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Re: Eye Pieces & Barlows

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Posted by Fred Tretta on March 2, 2001 21:45:11 UTC

Hi Mike,
Looks like you didn't get much response to your appeal. Here are my thoughts on it. There are two areas that most people enjoy studying, deep space and planets. You are fortunate that the planets are visible right now. Soon they will be gone until next fall. So, eyepieces need to cover those two area, deep sky and planetary. There are others things of interest, but you need to start somewhere. For planetary when your scope is well aligned (collimated), my favorite eyepiece is usually a 10mm, sometimes a 12.5mm. For planets, I think orthoscopics are you best choice, so I would try to land a 10 or 12.5mm ortho through astromart for $45. For deep sky on a scope like yours a 27mm to 32mm is generally a lot of fun. In this case, I would go with a plossl because you get a bit wider field than an ortho. Again, you can try astromart, and I would expect to pay about $45 again. I really like the 32mm Orion Sirius eyepiece for the price. I have 5 32mm eyepieces and it is the least expensive. Yet I consider it the best value, and that's what you should concentrate on right now, value. People will give you a lot of information about distortion, field of view, flatness of field, etc, and most of it will be true, but just stick with the basics for now and buy good, simple eyepieces. If you want to upgrade later, sell the ones you have on Astromart and move up. Some of these guys have twice as much in eyepieces as they have in their scopes, the morons.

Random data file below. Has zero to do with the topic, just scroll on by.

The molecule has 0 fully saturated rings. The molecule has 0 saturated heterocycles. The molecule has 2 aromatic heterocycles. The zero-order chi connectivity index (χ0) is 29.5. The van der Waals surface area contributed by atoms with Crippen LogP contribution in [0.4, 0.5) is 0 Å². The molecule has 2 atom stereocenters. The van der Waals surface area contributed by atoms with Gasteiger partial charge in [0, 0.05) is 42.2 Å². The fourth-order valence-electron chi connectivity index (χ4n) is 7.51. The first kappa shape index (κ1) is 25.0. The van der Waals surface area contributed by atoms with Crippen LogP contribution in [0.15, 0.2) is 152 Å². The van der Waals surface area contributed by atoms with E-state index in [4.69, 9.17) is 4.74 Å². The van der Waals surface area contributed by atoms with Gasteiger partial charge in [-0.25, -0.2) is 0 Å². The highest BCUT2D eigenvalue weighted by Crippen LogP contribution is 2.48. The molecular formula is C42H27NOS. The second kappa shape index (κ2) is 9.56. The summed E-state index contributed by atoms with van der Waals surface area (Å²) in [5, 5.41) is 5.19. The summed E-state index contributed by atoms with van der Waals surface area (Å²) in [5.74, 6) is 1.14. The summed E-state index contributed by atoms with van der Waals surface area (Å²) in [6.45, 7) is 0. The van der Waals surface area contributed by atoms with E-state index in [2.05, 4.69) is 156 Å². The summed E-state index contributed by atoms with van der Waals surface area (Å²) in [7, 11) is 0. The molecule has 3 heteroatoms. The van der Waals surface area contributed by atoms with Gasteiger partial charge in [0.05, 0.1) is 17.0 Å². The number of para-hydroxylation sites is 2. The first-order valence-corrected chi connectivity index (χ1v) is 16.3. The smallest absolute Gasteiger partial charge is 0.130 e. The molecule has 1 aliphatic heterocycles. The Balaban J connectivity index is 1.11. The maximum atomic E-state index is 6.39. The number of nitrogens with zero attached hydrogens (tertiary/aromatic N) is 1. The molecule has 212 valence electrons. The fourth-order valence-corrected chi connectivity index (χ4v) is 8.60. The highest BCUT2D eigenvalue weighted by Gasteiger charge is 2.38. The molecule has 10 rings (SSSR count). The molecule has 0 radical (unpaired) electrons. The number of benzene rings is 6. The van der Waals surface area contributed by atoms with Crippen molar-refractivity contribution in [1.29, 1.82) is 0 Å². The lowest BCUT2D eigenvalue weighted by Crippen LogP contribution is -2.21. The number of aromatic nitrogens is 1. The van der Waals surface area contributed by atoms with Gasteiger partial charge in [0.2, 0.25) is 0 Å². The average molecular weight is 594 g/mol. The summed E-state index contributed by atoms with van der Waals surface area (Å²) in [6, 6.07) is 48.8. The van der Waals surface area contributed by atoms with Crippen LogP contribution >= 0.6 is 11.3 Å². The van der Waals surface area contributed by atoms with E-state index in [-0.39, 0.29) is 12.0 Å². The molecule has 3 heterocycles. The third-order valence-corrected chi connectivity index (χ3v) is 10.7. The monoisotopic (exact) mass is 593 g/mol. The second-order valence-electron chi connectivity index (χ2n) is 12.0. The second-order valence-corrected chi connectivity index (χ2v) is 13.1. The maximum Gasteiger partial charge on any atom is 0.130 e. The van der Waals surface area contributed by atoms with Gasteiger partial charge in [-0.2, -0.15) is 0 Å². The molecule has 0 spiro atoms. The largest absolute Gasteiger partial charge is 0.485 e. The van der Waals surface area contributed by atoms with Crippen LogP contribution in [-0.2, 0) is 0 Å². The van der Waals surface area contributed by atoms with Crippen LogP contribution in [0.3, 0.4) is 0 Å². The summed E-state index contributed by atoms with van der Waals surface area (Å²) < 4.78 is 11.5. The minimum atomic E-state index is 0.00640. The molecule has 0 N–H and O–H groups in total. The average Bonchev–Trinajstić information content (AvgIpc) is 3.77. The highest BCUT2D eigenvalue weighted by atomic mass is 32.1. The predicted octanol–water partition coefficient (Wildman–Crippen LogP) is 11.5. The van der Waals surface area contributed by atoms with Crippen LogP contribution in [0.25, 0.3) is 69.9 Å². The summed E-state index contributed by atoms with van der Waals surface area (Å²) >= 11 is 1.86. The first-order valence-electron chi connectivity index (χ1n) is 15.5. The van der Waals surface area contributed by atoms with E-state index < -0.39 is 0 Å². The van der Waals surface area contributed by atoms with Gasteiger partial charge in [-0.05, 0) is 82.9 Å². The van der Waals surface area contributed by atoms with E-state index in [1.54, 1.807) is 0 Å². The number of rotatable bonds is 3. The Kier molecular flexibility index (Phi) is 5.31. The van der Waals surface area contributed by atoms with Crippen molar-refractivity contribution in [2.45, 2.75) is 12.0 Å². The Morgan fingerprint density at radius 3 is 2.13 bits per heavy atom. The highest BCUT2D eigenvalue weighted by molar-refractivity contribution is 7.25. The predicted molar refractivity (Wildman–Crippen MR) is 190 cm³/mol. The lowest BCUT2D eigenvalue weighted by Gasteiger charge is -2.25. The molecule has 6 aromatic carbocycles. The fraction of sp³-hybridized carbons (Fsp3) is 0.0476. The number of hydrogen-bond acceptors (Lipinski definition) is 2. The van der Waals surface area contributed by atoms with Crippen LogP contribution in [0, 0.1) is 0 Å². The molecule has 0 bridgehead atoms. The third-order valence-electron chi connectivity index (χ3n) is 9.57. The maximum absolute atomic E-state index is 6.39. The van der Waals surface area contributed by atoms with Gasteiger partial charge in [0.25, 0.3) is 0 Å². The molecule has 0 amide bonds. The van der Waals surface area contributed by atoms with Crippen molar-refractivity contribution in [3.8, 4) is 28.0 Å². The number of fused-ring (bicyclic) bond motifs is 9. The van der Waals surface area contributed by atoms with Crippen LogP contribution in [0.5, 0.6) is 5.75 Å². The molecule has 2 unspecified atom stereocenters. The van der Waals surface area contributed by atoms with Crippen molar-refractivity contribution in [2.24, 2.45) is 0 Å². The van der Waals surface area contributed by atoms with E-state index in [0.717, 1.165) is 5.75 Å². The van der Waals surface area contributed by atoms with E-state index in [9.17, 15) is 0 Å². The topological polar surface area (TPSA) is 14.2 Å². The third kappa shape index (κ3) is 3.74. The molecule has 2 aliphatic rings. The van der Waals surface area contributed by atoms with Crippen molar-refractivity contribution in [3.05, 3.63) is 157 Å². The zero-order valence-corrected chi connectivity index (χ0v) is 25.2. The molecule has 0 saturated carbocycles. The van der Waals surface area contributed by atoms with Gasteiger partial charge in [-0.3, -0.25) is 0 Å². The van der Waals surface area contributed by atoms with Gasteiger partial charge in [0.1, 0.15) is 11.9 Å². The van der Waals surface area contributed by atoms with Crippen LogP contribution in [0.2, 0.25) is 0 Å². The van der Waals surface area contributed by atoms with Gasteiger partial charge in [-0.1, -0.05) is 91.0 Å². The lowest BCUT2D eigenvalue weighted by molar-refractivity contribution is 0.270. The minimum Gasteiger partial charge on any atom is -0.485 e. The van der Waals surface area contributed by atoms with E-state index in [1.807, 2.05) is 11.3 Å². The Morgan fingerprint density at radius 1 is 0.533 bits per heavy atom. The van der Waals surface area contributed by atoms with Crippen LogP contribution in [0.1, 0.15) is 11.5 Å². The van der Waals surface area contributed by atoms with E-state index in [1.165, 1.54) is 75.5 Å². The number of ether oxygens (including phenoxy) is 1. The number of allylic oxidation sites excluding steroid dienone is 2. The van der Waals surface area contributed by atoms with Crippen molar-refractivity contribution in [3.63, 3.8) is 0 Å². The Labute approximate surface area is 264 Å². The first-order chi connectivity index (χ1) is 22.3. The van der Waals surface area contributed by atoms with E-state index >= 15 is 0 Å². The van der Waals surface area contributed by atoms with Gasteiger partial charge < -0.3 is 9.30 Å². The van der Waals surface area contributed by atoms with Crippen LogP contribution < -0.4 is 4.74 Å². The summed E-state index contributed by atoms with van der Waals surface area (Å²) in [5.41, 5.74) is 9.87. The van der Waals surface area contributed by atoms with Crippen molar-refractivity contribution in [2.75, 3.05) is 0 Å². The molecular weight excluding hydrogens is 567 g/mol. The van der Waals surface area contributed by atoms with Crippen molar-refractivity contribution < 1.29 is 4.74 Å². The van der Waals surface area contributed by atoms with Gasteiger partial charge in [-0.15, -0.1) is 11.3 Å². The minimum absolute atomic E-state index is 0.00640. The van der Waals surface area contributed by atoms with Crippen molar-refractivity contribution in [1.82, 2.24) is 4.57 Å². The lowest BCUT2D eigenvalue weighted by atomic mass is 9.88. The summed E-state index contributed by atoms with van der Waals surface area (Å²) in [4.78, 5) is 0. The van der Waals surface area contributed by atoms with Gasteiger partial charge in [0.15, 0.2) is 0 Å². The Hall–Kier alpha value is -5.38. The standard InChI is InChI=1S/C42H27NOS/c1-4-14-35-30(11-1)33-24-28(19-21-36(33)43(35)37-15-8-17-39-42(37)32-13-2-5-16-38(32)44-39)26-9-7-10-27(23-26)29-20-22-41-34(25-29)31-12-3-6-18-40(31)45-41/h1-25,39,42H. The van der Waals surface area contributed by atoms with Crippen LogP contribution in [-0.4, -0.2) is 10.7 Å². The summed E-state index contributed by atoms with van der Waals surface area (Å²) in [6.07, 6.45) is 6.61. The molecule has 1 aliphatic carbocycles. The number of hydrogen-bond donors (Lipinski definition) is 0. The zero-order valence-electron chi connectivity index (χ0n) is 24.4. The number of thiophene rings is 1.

As for a 2X barlow, it is an optional lense that is placed between eyepiece and focuser to double the power of the eyepiece. I use one from time to time when doing planets. Right now, though, if you have more than $90 to spend on eyepieces, get a third eyepeice. If you find you like planets more than deepsky, add a 6.5 to 9mm orthoscopic eyepiece, a 7.5mm being a good choice. In orthos, most used ones fall into the same quality range. If you buy new, University Optics orthos are hard to beat. If you like deepsky more than planetary, and have already bought a 32mm, then get a 25-27mm. If you bought a 27mm and the field of view is wide enough for you, get something around a 20mm. Again, a plossl is a good choice unless you find a bargain on something slightly wider. Most plossls will come in at about 52 degrees of field. You may come across a 60 degree eyepiece at a good price. But beware, some of these widefields are a mess along the outer edges and the extra field will be wasted. Konigs work reasonable well. Erfles will probalby disappoint you. If in doubt, buy a plossl. Hope this helps. If you need more put another message on the board and with your email address and I'll track you down. Fred

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